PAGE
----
Hiring the Best Chef for Your Restaurant (According to Tenured Chefs)

       As a former recruiter of a high-volume restaurant group, I can tell you first hand that hiring great management is a serious challenge, not to mention chefs.  Of course, experience managing a kitchen, efficient in execution, budget consciousness, and training staff are all no brainers in hiring a top notch BOH talent, but once someone takes the reins in your kitchen things can change- fast!  A green chef can sometimes switch it up for better, but more often than not for the worst.  Since it’s too damn hot in the kitchen to just let anyone manage your BOH Team, Harri turned to our vibrant hospitality network to see what some hiring managers / owners might miss in their chef search.

1)   Transparency & Trust

    Like prep before every service, lay out your mise en place …or in this case your honest expectations of the job at hand.  Have a written description ready and make sure that duties of the position actually fit the title.  A “full disclosure of expectations, [and] making sure you are advertising for the right title”, will prevent any confusion during an interview and post hire.  You should not expect an Executive Chef to run food or Kitchen Managers to interact with guests.  This also keeps your interests at heart, as anyone can say a duty is not his/hers but if there is a paper trail, then no one can deny it.

     According to Chef Cash you should also be as upfront as possible with any obstacles your restaurant has faced in its past – high food costs, line-level staffing, inconsistent plates, varied ticket times, paying invoices on time, etc.  Having “transparency in the challenges the restaurant is facing "could be a deal breaker for some, but if a candidate has come across these problems before and solved them, it could [be] true game changer for your overall business.  Since hiring is a two-way street, “be prepared to trust who you hire”. Try your best to throw in questions about integrity (ie. Tell me about a time when your morale was compromised, what did you do? etc).  If this person is taking on a leadership role in your business, having faith in his/her abilities is crucial.  Be sure to not let prior issues cloud your judgment, and lead to micromanagement.  The last thing a great chef wants is someone breathing down his or her neck.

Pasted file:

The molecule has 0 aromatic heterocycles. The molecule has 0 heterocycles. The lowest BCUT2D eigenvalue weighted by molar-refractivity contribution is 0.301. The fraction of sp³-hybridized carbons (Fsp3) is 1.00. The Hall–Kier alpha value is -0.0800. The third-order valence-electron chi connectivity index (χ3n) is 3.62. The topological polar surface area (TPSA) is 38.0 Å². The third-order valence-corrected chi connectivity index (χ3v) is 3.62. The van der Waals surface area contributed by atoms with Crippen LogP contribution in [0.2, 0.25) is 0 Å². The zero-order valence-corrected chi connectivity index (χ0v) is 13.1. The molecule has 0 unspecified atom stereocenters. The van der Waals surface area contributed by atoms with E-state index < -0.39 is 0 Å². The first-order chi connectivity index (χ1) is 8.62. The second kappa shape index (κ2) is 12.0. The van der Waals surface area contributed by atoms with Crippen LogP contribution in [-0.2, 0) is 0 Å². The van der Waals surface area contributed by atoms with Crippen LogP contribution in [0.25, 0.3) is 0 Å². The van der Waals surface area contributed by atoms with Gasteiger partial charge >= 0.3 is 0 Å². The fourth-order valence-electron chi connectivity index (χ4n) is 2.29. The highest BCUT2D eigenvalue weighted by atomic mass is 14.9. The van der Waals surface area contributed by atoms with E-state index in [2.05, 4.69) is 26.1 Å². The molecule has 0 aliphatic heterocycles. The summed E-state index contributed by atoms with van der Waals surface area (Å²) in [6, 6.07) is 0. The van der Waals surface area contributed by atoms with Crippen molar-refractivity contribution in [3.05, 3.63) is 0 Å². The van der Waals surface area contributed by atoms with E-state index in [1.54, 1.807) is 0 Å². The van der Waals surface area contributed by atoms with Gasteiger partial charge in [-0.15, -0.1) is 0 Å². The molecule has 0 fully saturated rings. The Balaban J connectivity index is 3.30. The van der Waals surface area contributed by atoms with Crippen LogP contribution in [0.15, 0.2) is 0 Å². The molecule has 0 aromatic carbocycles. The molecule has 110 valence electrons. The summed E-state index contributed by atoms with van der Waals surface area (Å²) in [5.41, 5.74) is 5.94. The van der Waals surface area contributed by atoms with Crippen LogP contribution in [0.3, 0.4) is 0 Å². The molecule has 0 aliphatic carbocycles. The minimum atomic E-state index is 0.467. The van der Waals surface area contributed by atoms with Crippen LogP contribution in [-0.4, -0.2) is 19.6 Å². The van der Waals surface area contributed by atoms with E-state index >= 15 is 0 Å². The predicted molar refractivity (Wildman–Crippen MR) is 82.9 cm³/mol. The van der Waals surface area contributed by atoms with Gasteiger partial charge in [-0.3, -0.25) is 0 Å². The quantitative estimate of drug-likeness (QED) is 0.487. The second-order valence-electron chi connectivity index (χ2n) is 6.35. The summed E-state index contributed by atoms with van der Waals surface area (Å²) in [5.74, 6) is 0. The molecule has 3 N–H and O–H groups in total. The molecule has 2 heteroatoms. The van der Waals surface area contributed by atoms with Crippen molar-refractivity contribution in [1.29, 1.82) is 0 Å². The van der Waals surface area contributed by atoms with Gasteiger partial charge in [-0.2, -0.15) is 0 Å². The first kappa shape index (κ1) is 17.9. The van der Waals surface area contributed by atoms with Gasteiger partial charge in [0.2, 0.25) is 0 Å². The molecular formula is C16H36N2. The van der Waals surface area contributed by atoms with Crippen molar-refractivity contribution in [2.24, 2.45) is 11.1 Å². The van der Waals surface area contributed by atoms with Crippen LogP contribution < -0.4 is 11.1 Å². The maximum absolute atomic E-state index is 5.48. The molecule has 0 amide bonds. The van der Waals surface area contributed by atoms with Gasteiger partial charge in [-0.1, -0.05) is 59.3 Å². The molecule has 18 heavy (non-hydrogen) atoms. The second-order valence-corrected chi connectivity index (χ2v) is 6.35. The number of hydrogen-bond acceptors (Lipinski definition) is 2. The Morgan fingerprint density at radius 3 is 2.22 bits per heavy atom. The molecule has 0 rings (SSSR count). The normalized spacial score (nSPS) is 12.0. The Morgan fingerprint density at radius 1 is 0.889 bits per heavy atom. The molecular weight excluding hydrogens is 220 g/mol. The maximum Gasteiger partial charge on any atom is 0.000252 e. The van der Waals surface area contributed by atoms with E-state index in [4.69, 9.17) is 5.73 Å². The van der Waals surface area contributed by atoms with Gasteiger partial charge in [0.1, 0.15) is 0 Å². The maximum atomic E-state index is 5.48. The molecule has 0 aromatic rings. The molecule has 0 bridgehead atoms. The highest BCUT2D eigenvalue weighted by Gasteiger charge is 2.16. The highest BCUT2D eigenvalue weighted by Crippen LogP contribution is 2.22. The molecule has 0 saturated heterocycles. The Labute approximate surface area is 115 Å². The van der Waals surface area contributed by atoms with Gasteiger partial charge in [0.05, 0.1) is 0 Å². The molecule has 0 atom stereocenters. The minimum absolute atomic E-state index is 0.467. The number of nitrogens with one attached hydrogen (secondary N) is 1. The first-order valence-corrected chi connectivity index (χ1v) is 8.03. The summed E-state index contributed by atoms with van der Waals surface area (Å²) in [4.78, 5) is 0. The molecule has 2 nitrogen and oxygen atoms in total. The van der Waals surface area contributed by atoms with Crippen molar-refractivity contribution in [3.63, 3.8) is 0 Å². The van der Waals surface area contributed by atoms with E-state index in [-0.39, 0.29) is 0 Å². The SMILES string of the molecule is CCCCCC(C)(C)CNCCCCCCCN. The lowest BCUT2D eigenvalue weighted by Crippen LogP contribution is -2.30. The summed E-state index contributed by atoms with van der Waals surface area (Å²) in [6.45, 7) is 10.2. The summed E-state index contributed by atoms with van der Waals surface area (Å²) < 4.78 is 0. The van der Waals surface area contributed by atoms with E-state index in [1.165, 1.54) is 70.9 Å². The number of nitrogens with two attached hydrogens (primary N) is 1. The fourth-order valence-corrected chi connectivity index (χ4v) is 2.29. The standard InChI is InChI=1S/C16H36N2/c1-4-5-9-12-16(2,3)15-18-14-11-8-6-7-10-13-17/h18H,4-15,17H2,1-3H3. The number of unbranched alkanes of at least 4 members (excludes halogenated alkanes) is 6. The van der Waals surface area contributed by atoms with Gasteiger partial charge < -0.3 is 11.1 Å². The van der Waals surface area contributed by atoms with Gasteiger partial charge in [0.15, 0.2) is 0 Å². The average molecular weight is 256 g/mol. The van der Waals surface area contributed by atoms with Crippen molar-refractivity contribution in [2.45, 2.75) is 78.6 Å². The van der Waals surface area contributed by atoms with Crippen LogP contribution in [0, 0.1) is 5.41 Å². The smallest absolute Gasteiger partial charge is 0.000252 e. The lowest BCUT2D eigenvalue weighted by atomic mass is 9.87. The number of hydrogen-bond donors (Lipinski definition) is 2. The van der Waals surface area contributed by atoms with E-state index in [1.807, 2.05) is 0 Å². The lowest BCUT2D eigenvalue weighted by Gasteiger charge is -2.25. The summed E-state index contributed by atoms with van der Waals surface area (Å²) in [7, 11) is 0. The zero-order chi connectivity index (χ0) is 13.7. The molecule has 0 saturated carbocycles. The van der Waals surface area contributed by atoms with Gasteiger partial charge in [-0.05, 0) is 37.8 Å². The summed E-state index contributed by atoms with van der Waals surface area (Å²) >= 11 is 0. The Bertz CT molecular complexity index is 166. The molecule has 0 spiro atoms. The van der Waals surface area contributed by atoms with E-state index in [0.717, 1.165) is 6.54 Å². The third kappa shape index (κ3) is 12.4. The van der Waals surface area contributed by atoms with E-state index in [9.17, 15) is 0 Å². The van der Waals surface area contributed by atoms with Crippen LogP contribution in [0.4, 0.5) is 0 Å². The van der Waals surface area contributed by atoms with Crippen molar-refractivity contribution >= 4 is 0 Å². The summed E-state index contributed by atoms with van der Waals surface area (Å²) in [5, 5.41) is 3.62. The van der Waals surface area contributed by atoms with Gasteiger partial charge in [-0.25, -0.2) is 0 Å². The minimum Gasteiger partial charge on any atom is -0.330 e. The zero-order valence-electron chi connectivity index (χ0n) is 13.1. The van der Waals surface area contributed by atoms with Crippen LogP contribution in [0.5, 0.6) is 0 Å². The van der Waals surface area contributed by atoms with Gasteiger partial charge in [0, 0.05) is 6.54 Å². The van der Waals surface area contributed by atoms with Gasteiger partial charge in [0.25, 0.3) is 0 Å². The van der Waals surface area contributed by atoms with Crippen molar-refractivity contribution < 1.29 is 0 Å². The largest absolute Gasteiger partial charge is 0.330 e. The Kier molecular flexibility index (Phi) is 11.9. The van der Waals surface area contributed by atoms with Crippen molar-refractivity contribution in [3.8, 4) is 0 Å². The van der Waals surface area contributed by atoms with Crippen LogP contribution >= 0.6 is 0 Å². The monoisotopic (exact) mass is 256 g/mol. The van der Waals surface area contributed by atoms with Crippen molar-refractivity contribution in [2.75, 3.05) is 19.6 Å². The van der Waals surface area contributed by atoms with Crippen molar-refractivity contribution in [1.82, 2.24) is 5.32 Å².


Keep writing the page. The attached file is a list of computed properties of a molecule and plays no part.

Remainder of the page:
2)   Belief in Concept

     The best chef in the world has absolutely no value to your restaurant if they have zero interest in the concept.  Chef Landas urges that viable candidates, “at the very least, [should have] a strong interest in the cuisine style of the restaurant”.  Hiring a chef with 5 years experience at a farm-to-table, Italian restaurant will most likely not benefit a Chinese restaurant specializing in Dim Sum.  If your concept’s brand relies heavily on a set menu, make that fact crystal clear to your prospective chef.  Otherwise you could end up with,“ managers and chefs who will try and make the place ‘their own’, deviating from your restaurant’s theme.  A nice way to approach this is keeping the set menu through a certain period of time (maybe a season or quarter) and allowing the new chef to explore creativity through specials. Seeing how well the specials sell can be a good indicator on whether or not to let him/her tweak the menu, before changing it all together.

3)   Ego

     This is a notoriously “touchy” subject, especially with chefs.  Always remember that no one is special enough to treat others with disrespect in your business, most importantly your BOH Team.  Leading a great team in any field requires a certain level of humility, great chefs “should be confident, but not cocky”, and still maintain a “willingness to learn” per Franklin Becker, even at a high level in their careers.  There’s nothing worse than a tenured chef, who comes into a kitchen with no room for compromise.  This attitude is counter-productive and drives kitchens into the ground.  Chef Landas recalls, “I’ve seen many instances where highly qualified chefs scare off good quality staff because they were a**holes”.  The my-way-or-the-highway days are over, even in the best restaurants, look at Noma and Alinea.  They dedicate nights when cooks of all levels can present different dishes to the team and brainstorm menu ideas.

Collaborative mindsets with staff make a huge difference in service, and gaining line-level staff trust is key.  According to Mike Landas, “It’s important to design your interview [process] to see if the candidates will have chemistry with the staff”.  This is where trailing is important, choose your busiest shift and throw them in the mix – brunch and Thurs – Sat @ 7-9 PM dinner service are highly recommended.  After he or she leaves, ask the line-level staff/ cooks, what they think and if they would listen to this person.  If this seems counterintuitive think of it this way: you want to put the best captain at the helm of your ship, it’s best that your kitchen does not become the Titanic, and that all the lifeboats are onboard.

 

 

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The 3 Best Ways to Find Cooks